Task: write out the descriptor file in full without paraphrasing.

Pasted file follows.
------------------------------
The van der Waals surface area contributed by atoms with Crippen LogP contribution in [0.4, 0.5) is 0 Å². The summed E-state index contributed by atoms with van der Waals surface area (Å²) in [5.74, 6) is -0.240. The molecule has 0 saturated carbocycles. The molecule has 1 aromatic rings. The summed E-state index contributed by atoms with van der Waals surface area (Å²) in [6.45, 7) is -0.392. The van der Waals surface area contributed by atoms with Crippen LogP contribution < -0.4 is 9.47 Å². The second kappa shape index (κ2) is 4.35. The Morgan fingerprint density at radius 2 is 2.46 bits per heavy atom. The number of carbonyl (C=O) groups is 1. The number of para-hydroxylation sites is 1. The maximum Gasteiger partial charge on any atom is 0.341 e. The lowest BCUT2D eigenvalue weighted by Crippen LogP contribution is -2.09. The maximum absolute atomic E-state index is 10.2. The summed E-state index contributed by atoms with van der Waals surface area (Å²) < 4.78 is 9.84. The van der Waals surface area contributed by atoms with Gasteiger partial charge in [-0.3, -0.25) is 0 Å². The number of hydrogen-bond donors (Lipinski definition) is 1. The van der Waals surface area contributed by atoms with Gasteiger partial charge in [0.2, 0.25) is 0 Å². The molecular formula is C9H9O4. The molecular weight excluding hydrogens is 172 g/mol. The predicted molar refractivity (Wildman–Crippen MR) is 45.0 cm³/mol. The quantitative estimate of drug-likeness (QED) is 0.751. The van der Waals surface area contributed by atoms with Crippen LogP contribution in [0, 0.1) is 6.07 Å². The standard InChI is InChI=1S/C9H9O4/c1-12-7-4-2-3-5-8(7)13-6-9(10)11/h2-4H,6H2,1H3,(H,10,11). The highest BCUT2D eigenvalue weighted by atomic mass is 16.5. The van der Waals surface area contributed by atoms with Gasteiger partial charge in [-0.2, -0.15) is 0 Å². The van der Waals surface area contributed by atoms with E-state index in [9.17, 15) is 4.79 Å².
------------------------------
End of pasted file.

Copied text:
The van der Waals surface area contributed by atoms with Crippen LogP contribution in [0.4, 0.5) is 0 Å². The summed E-state index contributed by atoms with van der Waals surface area (Å²) in [5.74, 6) is -0.240. The molecule has 0 saturated carbocycles. The molecule has 1 aromatic rings. The summed E-state index contributed by atoms with van der Waals surface area (Å²) in [6.45, 7) is -0.392. The van der Waals surface area contributed by atoms with Crippen LogP contribution < -0.4 is 9.47 Å². The second kappa shape index (κ2) is 4.35. The Morgan fingerprint density at radius 2 is 2.46 bits per heavy atom. The number of carbonyl (C=O) groups is 1. The number of para-hydroxylation sites is 1. The maximum Gasteiger partial charge on any atom is 0.341 e. The lowest BCUT2D eigenvalue weighted by Crippen LogP contribution is -2.09. The maximum absolute atomic E-state index is 10.2. The summed E-state index contributed by atoms with van der Waals surface area (Å²) < 4.78 is 9.84. The van der Waals surface area contributed by atoms with Gasteiger partial charge in [-0.3, -0.25) is 0 Å². The number of hydrogen-bond donors (Lipinski definition) is 1. The van der Waals surface area contributed by atoms with Gasteiger partial charge in [0.2, 0.25) is 0 Å². The molecular formula is C9H9O4. The molecular weight excluding hydrogens is 172 g/mol. The predicted molar refractivity (Wildman–Crippen MR) is 45.0 cm³/mol. The quantitative estimate of drug-likeness (QED) is 0.751. The van der Waals surface area contributed by atoms with Crippen LogP contribution in [0, 0.1) is 6.07 Å². The standard InChI is InChI=1S/C9H9O4/c1-12-7-4-2-3-5-8(7)13-6-9(10)11/h2-4H,6H2,1H3,(H,10,11). The highest BCUT2D eigenvalue weighted by atomic mass is 16.5. The van der Waals surface area contributed by atoms with Gasteiger partial charge in [-0.2, -0.15) is 0 Å². The van der Waals surface area contributed by atoms with E-state index in [9.17, 15) is 4.79 Å².